Blow Up on Murder is Published! Now what?

The third of my Spirit Lake Mystery series, Blow Up on Murder was published in February! As always, it was hard for me to let go, but it was time to move on.

In March, I attended the Left CoasBlow Up on Murder, Spirit Lake mystery series, Spirit Lake mystery, Linda Townsdin, mystery series, mystery, fictiont Crime Conference in Honolulu, and was thrilled to be on a panel with authors whose series also showcased strong female protagonists. To prepare, I read one of each of their books, and am so glad I did. I now have three new authors whose books I enjoy, and made new friends as well. Check them out: Nancy Silverman, DV Berkom and Corey Fayman. Our wonderful moderator, photographer Robin Templeton, read my latest book and said I got the photographer mindset right—a great compliment coming from her.

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One of the best reasons to attend writers’ conferences is to learn about authors. I’d never read Colin Cotterill, who lives in Southeast Asia and writes the Dr. Siri mystery series. I liked Cotterill’s wry humor and wonderful characters and now have another series to read.

Move over, shave ice!

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After the conference, it was time for R & R and a visit with my daughter and son-in-law, who live on Oahu. My new favorite treat is a visit to Banan, where they use locally grown bananas and other fruits and ingredients to make delicious soft serve desserts. And in the spirit of filling the well, we hardly missed a sunrise or sunset at the beach.

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Filling the Well

I’ve been reading a lot and recently finished Suspect by Robert Crais. I read it twice back to back. The second time because I wanted to know why that story stayed with me when so many others have not. I’ve figured it out, but you’ll have to read it to find out if it has the same effect on you.

I’ve also been binge-watching the Danish TV crime series Dicte. A friend suggested it because the protagonist is a female journalist with similar character traits as Britt. They both have big hearts and a knack for getting themselves into dangerous situations in their quests for the truth. Another similarity is that what makes them excellent at their jobs creates havoc in their relationships with loved ones.

Most recently, my local chapter of Sisters in Crime hosted a writing workshop. I attended a session by a DNA expert and another with business tips for author-publishers. What’s next? I’m looking forward to speaking to a book club in my community, one of my favorite things to do. I love books, book clubs and meeting new readers.

The next book in the Spirit Lake Series is percolating. In the meantime, I hope you’ll read Blow Up on Murder and let me know what you think about Britt’s latest challenge.

Thanks for visiting my blog!

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Masterful Writing, Magical Storytelling

safe_imageA longtime fan of Louise Erdrich’s  writing, LaRose is my favorite of her novels. This story of grief is heartrending, yet hopeful, each character so rich and real I wanted to keep them with me when I finished the book. In fact, I started rereading it immediately, unwilling to let go.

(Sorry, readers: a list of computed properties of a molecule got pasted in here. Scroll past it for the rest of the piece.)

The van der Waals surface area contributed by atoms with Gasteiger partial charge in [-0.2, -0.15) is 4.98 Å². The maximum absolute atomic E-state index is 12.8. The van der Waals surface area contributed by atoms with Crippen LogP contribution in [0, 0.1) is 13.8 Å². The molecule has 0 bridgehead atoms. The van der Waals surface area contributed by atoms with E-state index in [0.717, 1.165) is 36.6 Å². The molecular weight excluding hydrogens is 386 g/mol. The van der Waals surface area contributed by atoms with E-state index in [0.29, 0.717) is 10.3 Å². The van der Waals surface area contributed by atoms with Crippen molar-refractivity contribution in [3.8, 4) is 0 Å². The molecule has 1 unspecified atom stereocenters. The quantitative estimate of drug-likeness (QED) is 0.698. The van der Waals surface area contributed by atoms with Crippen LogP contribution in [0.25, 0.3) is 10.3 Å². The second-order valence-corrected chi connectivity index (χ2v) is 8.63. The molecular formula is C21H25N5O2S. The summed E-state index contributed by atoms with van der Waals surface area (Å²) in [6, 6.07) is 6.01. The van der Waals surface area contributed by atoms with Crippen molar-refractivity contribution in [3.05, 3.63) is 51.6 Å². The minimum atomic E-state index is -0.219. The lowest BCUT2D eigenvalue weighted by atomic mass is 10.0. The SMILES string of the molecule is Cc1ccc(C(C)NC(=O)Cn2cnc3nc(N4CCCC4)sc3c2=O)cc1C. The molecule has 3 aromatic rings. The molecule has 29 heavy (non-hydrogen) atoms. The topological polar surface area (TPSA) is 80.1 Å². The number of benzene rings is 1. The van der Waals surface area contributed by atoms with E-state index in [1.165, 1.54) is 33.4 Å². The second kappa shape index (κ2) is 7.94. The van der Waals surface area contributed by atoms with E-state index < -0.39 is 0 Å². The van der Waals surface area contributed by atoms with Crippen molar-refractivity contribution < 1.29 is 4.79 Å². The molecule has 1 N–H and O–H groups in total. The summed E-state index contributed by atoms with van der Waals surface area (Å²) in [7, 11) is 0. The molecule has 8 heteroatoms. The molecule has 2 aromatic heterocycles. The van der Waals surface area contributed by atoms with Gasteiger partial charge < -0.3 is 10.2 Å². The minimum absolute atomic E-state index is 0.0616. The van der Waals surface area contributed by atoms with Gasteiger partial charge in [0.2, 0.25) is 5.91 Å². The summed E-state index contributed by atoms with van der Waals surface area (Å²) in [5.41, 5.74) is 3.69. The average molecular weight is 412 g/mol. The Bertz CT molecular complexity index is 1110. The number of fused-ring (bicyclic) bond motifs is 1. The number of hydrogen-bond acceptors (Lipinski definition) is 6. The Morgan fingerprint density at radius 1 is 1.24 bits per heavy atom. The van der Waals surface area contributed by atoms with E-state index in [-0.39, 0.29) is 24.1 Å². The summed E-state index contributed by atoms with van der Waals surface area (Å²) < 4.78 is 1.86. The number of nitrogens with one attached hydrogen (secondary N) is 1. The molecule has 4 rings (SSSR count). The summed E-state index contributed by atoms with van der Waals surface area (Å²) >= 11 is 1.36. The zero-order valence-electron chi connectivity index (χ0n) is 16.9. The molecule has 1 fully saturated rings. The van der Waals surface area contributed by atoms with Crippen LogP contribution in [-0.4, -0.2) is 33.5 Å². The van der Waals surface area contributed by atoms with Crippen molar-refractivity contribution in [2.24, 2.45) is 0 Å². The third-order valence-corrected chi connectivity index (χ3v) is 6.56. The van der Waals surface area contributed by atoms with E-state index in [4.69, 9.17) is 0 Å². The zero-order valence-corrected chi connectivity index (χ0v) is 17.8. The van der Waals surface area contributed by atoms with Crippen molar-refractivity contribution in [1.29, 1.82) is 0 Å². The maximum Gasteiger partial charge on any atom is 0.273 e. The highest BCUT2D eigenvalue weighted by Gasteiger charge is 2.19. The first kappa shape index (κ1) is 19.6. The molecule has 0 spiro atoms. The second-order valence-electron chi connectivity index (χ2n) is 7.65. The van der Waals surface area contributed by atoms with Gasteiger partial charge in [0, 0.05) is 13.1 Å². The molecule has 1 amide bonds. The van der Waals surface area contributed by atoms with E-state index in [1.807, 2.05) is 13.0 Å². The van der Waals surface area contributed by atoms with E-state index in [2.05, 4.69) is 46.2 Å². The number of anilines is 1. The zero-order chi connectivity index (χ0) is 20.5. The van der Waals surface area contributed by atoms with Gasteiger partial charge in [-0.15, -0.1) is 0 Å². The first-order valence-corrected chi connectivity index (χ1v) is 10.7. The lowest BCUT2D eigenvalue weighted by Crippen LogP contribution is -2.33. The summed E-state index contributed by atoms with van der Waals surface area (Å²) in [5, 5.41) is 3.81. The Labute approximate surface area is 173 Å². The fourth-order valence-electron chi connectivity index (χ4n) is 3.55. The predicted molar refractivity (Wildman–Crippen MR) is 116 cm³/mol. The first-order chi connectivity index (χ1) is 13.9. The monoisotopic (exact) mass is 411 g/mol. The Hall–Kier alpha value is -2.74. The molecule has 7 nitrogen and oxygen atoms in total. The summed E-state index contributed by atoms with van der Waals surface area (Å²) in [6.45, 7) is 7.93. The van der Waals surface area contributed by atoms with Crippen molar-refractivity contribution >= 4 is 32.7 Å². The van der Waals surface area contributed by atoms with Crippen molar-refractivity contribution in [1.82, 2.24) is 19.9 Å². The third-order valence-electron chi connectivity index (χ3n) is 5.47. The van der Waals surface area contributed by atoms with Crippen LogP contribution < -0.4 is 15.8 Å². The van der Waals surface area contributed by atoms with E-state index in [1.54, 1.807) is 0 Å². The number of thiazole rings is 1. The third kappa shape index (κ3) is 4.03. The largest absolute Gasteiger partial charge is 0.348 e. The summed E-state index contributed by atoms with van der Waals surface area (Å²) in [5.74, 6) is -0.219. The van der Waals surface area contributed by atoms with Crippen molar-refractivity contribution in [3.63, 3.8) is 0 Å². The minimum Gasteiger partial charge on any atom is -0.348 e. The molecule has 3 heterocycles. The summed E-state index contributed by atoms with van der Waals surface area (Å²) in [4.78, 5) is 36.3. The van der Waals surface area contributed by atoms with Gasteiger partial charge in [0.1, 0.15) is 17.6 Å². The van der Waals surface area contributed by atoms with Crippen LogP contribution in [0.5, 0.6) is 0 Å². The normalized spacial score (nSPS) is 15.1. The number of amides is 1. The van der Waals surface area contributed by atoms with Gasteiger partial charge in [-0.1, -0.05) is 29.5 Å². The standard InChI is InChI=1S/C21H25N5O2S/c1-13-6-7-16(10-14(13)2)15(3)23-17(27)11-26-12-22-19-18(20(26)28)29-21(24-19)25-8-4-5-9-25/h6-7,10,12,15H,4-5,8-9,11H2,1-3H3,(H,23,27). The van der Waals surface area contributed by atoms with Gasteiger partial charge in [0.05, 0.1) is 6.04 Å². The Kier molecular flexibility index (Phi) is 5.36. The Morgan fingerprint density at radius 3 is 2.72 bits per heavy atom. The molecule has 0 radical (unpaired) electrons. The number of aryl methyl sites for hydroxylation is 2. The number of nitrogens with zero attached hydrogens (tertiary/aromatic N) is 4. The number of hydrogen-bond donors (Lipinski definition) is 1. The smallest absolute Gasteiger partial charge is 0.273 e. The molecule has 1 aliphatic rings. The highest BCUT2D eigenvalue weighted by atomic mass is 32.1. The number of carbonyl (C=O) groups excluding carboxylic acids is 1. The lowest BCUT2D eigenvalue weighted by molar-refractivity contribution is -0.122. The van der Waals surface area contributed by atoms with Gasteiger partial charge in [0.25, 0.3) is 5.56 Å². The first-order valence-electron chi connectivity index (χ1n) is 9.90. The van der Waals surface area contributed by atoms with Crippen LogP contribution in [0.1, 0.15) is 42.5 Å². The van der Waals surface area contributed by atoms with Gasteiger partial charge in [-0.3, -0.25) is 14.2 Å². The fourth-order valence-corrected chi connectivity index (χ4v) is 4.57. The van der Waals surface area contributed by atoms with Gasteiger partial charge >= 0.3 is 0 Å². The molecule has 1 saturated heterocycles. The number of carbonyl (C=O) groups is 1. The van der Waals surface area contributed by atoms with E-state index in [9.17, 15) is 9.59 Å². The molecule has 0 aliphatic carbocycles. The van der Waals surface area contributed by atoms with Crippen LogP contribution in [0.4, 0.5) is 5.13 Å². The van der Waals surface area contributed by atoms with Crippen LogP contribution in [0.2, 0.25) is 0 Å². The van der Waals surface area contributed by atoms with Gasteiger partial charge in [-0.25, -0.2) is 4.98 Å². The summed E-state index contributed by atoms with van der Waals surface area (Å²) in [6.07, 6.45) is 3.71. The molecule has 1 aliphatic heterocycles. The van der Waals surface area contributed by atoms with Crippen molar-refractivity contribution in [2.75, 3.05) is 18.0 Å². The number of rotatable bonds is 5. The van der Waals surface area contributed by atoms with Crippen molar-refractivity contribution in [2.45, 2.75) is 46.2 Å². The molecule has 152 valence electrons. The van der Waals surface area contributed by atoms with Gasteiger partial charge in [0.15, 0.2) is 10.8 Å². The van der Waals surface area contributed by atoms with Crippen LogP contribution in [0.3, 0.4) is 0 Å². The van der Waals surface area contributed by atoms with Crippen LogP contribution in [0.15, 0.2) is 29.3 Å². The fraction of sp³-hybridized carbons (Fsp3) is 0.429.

Erdrich is masterful at teasing out information, weaving in background on those family members who carried the name LaRose through generations, and although there are many gut-wrenching moments, scenes with the lewd, witty, canny and uncanny and downright nasty Ojibwe women elders made me laugh.

I loved the heartwarming way the young LaRose and the teenagers healed each other even as the grownups floundered, eventually helping to heal the families.

Romeo was a wonderful character, oozing his way through the book. His pov scenes so absolutely told me who he was and showed how his mind worked. Blameless himself, he justified every bad action, no matter how terrible and yet I felt empathy for him and even a slight kinship.

Each character reminded me of my own humanity, made me question how I would react in similar circumstances. I thought it was brilliant.

The Life of a Writer Bear

You might or might not have wondered why you haven’t seen my blog lately, but I’ve been working on the next book in my Spirit Lake Mystery series. I’m not much of a multitasker, especially during this first draft phase.

Authors use the terms plotter or pantser. It means the writer follows an outline or writes by the seat of their pants without planning. Most of us are both of course. But what all novels and all projects involve is delving into the unknown. Creating with no net. Most likely, it’s not much different than what anyone experiences at the beginning of a big project, writer or not. Lots of uncertainty. And it takes concentration.

Writers like to use metaphors to describe what it’s like to write a novel. This morning, sitting at my computer in my brown ankle-length bathrobe and furry boot slippers, I feel like a sluggish bear coming out of a deep sleep. My brain-fog has cleared, I’ve stretched my hunched-over body and the knot between my brows has eased.

It’s not spring, it’s winter, but unlike bears, writers don’t use seasons as a timeline. For me, it’s about believing I have a good story to tell now that the first wild excitement of exploring an idea settles into completing that first draft.

Yesterday I was so close to reaching that goal nothing could penetrate my focus. Someone asked me a question and then wondered why it took me so long to respond. It’s not an easy transition from my story world to my real life. That same evening my son, who was over for dinner, looked in the pan on the stove and then at me, eyebrows raised. “What is that?” I wasn’t sure.